‘ZANU-PF determined to further close the democratic space’
The ruling ZANU-PF party is determined to further close any remaining democratic space in the country, the Crisis in Zimbabwe Coalition has said.
The coalition is a conglomeration of over 70 civic society organisations (CSOs) focusing on democracy, good governance, and other related factors.
Responding to state media claims that CSOs under the Crisis banner are seeking to destabilise and topple the government, the coalition said the ruling party was trying by all means to shut the democratic space.
This comes at a time when the government is moving toward passing the Private Voluntary Organisations (PVO) Bill, which is set to restrict operations on CSOs.
“The malicious allegations contained in the state’s propaganda pieces are but a desperate attempt to find a scapegoat for the ZANU PF government’s inability to run the country and its economy,” said the coalition’s spokesperson, Obert Masaraure in a statement issued Wednesday.
“The incumbent ZANU-PF government is evidently in a panic mode as evidence of failure has increasingly become too apparent. These are clearly desperate attempts to scare and intimidate those calling out its failures. They now seem more determined to close any remaining democratic space.”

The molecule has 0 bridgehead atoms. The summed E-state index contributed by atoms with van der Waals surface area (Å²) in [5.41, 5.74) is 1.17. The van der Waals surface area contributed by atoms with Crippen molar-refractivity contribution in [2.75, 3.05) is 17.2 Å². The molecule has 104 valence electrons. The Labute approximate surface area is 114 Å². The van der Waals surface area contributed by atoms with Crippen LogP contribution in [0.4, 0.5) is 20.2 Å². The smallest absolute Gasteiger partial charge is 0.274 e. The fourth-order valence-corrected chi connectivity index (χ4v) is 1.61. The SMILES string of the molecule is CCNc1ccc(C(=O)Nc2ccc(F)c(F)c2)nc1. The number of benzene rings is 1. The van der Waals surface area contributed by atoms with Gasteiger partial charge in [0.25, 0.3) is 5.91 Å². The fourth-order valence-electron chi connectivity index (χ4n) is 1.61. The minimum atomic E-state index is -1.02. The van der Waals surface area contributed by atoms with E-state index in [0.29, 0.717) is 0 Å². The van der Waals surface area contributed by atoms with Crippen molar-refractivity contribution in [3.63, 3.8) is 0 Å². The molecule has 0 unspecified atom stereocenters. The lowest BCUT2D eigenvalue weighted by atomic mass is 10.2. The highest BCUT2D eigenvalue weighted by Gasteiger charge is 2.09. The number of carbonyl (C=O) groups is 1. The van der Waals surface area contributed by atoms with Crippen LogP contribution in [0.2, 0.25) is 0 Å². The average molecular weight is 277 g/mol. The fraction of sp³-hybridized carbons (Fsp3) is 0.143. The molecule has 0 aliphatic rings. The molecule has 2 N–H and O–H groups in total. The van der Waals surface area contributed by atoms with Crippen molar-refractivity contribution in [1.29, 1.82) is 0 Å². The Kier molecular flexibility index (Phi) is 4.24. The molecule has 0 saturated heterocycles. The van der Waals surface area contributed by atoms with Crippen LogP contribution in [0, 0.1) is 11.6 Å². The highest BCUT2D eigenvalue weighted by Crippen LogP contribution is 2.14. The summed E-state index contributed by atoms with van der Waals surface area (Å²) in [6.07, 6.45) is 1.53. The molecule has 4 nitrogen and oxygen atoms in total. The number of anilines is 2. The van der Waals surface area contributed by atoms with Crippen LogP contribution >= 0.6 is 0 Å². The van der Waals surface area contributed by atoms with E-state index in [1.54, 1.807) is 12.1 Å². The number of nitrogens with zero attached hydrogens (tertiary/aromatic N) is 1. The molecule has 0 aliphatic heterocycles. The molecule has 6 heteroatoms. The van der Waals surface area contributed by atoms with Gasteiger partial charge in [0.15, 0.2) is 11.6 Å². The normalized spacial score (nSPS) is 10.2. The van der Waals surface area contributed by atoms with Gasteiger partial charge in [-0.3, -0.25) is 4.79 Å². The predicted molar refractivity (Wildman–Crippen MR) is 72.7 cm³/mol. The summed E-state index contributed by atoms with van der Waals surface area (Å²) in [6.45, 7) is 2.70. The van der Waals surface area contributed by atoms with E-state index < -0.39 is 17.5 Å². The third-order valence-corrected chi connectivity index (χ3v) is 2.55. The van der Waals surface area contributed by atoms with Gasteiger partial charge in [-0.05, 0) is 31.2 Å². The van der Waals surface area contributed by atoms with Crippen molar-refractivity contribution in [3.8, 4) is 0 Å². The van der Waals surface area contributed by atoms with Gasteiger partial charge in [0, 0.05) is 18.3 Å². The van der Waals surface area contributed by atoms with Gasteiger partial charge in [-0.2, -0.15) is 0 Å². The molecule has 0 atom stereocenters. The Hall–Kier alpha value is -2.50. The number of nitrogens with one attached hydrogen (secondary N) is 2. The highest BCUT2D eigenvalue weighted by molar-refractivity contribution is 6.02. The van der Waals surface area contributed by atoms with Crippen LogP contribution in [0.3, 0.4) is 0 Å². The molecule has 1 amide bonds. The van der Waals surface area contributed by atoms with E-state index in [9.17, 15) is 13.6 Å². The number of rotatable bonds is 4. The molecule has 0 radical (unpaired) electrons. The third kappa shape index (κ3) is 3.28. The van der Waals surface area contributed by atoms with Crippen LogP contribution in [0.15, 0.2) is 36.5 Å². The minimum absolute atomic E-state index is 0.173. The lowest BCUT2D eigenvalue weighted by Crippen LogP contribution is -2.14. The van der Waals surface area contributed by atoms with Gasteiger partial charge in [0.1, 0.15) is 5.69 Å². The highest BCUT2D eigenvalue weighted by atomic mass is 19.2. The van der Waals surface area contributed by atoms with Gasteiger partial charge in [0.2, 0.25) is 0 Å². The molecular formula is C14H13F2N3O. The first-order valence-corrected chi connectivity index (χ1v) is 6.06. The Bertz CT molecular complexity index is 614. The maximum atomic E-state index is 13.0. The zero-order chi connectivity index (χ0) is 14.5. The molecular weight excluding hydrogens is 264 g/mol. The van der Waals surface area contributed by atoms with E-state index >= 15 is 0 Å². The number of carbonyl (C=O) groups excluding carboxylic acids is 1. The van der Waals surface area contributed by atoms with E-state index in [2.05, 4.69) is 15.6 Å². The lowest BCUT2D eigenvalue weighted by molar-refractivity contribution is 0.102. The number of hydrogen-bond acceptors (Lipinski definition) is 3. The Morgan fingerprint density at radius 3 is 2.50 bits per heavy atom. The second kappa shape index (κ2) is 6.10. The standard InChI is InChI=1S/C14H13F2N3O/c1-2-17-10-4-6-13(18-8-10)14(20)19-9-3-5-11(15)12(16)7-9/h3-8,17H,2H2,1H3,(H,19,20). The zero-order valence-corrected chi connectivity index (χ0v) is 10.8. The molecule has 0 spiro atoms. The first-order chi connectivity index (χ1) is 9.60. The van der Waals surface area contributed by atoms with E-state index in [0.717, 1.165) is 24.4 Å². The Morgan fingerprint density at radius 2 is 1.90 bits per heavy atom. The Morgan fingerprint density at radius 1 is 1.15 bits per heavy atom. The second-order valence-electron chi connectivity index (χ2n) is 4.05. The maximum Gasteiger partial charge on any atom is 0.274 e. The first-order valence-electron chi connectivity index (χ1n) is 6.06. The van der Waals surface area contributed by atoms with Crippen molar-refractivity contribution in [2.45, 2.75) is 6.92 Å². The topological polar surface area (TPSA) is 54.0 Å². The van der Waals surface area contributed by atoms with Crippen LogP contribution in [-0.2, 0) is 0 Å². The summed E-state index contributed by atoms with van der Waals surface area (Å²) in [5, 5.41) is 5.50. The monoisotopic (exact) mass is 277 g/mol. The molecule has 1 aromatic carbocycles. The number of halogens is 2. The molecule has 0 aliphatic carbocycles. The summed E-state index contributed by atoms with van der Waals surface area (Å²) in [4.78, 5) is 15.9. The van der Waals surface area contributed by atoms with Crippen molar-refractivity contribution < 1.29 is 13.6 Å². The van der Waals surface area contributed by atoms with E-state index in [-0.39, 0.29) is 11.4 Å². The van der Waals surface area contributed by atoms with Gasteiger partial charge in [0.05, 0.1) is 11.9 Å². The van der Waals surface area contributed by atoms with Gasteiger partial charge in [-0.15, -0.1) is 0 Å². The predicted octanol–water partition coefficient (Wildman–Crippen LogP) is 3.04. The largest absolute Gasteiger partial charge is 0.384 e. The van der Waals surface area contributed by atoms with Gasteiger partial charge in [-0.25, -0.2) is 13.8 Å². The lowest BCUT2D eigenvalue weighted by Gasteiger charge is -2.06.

He said while the coalition is non-partisan it is very political.
“The issues we collectively engage span the political, economic and social spheres – and the constitution of the republic provides for our varied mandates, hence our existence,” said Masaraure.
“We are not and have never been agents of terror. In fact, much of what we see, experience and fight against in Zimbabwe, is the state-sponsored terror that dates back to the 1980s, when an estimated 20 000 civilians lost their lives; many others suffered rape, abductions, displacement, and torture under the ZANU PF government.”
Masaraure said the operations of their CSOs members were legal and legitimate.
“ZANU-PF government often sends their state security agents, especially from the police internal security intelligence, informers and serving agents of the Central Intelligence Organisation to attend civil society activities, and we always accommodate them,” he said.
“This is because we have nothing to hide. It is evident that a small clique in the ZANU-PF government wants to turn this country into a one-party state, in their mistaken belief of turning Zimbabwe into a mini communist Kingdom without elections. This small clique, which is averse to history, has slowly derailed the country from the post-independence dream of a Zimbabwe which affords all its citizens a decent life, of equal opportunity and access to basic goods and services. This quest by the small clique in ZANU PF flies in the face of the popular values for which we fought during the protracted liberation war.”
He challenged the powers-that-be to respect the country’s constitution.
“We encourage President Mnangagwa and his government to abide by the tenets and spirit of our national constitution,” said Masaraure.
“The rule of law and constitutionalism must be the common denominator in terms of how our country is governed. Zimbabwe is for all irrespective of political party, ethnicity, gender or race.”